Keith Hackett sent me an email a few days ago asking my opinion on a new handball offense law that he was proposing. For those of you who do not know Keith Hackett, he is a former FIFA referee and also the former General Manager of Professional Game Match Officials Limited (PGMOL), England's equivalent of PRO, the organization in charge of refereeing in England's professional soccer ranks. He was one of the founders of the UEFA Referee Convention and I had the honor of working on the Panel of UEFA Referee Convention with him. I wrote to him that I will write an article in Soccer America and share my opinions there.
I had been involved refereeing since 1978 as a referee, instructor, assessor and administrator. I have not seen this level of confusion and disagreement on any new law as the new handball offense in my 42 years in soccer refereeing. Coupled with the introduction of VAR into our beautiful game at the same time frame, both have caused havoc in our game, to say the least. I am fervent believer that VAR is here to stay with us, as I said in my earlier article. Maybe a few fine tunings might be required to the VAR application as well as some patience and time for standardizing the concept. The confusion about the handling offense, on the other hand, is here to stay with us unless a radical change is implemented.
I have written various articles on the issue of the handball offense and the last of those articles ended with following sentences: “There is a saying in Turkish: “A crazy person threw a rock into a well, a thousand smart women and men couldn’t get it out.” I know who the smart women and men are, but I am not sure about the crazy person …
It is clear there is a lot of confusion about the most recent version of the handball offense.
UEFA president Aleksander Ceferin said about 18 months ago:
“Second thing, we had at UEFA the top coaches two weeks ago, in Nyon. There was Jurgen Klopp, Pep Guardiola, Max Allegri, Carlo Ancelotti, Zinedine Zidane. All the top coaches of European teams, and our referee officer, Roberto Rossetti, shows a handball. He says: ‘Handball or not?’ Half the room said yes. Half said no. So tell me how clear the rule is. We don’t know anything!”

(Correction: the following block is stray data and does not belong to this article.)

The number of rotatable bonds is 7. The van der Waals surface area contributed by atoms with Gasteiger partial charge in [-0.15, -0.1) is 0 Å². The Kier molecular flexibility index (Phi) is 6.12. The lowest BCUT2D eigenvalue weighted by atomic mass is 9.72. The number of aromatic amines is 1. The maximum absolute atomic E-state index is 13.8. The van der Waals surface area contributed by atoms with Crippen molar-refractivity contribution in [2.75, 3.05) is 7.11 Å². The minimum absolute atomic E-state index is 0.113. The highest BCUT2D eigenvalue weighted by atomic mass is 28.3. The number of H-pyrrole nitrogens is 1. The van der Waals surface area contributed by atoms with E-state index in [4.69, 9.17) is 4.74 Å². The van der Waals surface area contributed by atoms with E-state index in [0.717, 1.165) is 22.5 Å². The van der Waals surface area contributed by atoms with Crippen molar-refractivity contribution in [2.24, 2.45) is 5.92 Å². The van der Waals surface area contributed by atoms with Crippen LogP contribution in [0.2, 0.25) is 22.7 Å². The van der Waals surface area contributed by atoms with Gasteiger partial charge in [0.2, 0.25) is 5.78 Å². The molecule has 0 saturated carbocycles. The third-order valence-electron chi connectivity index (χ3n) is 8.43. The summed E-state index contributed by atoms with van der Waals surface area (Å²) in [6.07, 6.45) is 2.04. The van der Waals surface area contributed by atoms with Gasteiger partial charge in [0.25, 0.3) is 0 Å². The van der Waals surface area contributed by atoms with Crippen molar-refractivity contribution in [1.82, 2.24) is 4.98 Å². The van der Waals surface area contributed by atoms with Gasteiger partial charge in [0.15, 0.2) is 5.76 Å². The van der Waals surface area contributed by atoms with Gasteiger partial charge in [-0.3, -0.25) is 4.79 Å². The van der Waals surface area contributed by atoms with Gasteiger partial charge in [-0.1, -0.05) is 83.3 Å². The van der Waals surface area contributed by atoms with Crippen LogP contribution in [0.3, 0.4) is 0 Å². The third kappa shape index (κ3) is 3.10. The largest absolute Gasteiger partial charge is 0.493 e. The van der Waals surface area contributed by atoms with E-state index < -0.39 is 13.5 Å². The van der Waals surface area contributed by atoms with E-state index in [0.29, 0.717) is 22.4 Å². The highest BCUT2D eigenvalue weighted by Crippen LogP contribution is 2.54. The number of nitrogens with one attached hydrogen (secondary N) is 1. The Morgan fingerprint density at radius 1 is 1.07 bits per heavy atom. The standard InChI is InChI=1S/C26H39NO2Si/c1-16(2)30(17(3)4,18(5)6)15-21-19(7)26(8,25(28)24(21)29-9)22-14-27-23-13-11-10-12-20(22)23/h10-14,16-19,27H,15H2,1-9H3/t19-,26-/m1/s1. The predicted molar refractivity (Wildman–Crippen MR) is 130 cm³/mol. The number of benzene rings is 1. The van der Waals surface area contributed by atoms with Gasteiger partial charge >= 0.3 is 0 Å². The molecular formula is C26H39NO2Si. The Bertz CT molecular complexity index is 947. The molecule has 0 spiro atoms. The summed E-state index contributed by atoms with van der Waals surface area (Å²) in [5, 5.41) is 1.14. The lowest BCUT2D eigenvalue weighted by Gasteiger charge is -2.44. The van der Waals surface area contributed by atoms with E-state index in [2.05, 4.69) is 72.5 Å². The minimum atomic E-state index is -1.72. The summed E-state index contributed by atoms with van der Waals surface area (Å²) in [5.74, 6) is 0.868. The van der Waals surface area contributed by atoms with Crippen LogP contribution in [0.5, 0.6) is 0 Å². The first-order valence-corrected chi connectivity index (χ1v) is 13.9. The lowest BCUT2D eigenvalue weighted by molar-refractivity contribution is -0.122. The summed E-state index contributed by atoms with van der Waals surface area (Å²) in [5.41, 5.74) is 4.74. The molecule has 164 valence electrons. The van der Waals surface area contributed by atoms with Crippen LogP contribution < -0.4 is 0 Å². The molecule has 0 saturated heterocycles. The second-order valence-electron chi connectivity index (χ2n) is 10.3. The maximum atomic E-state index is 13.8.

The top elected official of UEFA says this.
Recently, an EPL manager Roy Hodgson said the following regarding the same issue: “I think the rule is a nonsense. I think it's a nonsense when we get one, I think it's a nonsense when we get one against us and I think it's only serving the purpose … for polemics, discussions and dramatic moments.”
One of the greatest referees of all times, George Courtney, also had a say on this issue: “IFAB (International Football Association Board) have got to do some instant thinking and I have no doubt they will be in touch with FIFA to try and remedy what is becoming an embarrassment in the game.”
Also very recently, PGMOL decided to interpret the handball offense in a more lenient way, contrary to the directives of FIFA/IFAB. Naturally, one can argue whether PGMOL has the right to interpret the LOTG contrary to FIFA’s directives, but the issue is there is widespread dissension to the new handball offense rule at least in the English-speaking world that I follow. I also follow the Turkish Super League. A number of soccer pundits in Turkey disagree with some handling decisions that resulted in penalty kicks, saying that although the LOTG says that it is a penalty kick they believe in the spirit of the game those calls should not have been made.
So the dissension is wide and covers nearly all bases from the coaches, ex-players, ex-referees to administrators.
Without going to the history of the LOTG, one should ask why did IFAB/FIFA decide to redefine the only direct free kick foul that had the word “deliberately” in front of it and the only one that did not involve an opponent. Was there a big pressure from the stakeholders of the game that triggered this change?